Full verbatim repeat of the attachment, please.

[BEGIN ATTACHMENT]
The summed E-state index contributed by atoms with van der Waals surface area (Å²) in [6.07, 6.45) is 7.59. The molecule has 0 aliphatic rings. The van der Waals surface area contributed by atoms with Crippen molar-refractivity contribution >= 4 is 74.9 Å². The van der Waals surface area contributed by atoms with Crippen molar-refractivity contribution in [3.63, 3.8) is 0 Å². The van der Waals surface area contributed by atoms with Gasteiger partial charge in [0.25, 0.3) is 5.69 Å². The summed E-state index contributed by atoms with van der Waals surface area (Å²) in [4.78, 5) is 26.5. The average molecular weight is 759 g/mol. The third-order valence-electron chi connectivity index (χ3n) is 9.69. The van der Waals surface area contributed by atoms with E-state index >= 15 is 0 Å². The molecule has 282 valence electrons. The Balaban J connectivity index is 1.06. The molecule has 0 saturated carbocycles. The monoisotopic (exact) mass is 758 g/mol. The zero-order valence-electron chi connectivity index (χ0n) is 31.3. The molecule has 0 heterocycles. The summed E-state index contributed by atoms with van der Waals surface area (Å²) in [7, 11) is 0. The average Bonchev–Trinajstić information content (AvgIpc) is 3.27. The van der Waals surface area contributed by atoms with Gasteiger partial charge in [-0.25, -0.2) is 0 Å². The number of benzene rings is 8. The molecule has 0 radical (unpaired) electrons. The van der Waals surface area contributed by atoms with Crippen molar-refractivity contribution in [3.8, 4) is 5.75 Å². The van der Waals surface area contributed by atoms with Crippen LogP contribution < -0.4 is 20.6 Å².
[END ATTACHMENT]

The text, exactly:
The summed E-state index contributed by atoms with van der Waals surface area (Å²) in [6.07, 6.45) is 7.59. The molecule has 0 aliphatic rings. The van der Waals surface area contributed by atoms with Crippen molar-refractivity contribution >= 4 is 74.9 Å². The van der Waals surface area contributed by atoms with Crippen molar-refractivity contribution in [3.63, 3.8) is 0 Å². The van der Waals surface area contributed by atoms with Gasteiger partial charge in [0.25, 0.3) is 5.69 Å². The summed E-state index contributed by atoms with van der Waals surface area (Å²) in [4.78, 5) is 26.5. The average molecular weight is 759 g/mol. The third-order valence-electron chi connectivity index (χ3n) is 9.69. The van der Waals surface area contributed by atoms with E-state index >= 15 is 0 Å². The molecule has 282 valence electrons. The Balaban J connectivity index is 1.06. The molecule has 0 saturated carbocycles. The monoisotopic (exact) mass is 758 g/mol. The zero-order valence-electron chi connectivity index (χ0n) is 31.3. The molecule has 0 heterocycles. The summed E-state index contributed by atoms with van der Waals surface area (Å²) in [7, 11) is 0. The average Bonchev–Trinajstić information content (AvgIpc) is 3.27. The van der Waals surface area contributed by atoms with Gasteiger partial charge in [-0.25, -0.2) is 0 Å². The number of benzene rings is 8. The molecule has 0 radical (unpaired) electrons. The van der Waals surface area contributed by atoms with Crippen molar-refractivity contribution in [3.8, 4) is 5.75 Å². The van der Waals surface area contributed by atoms with Crippen LogP contribution < -0.4 is 20.6 Å².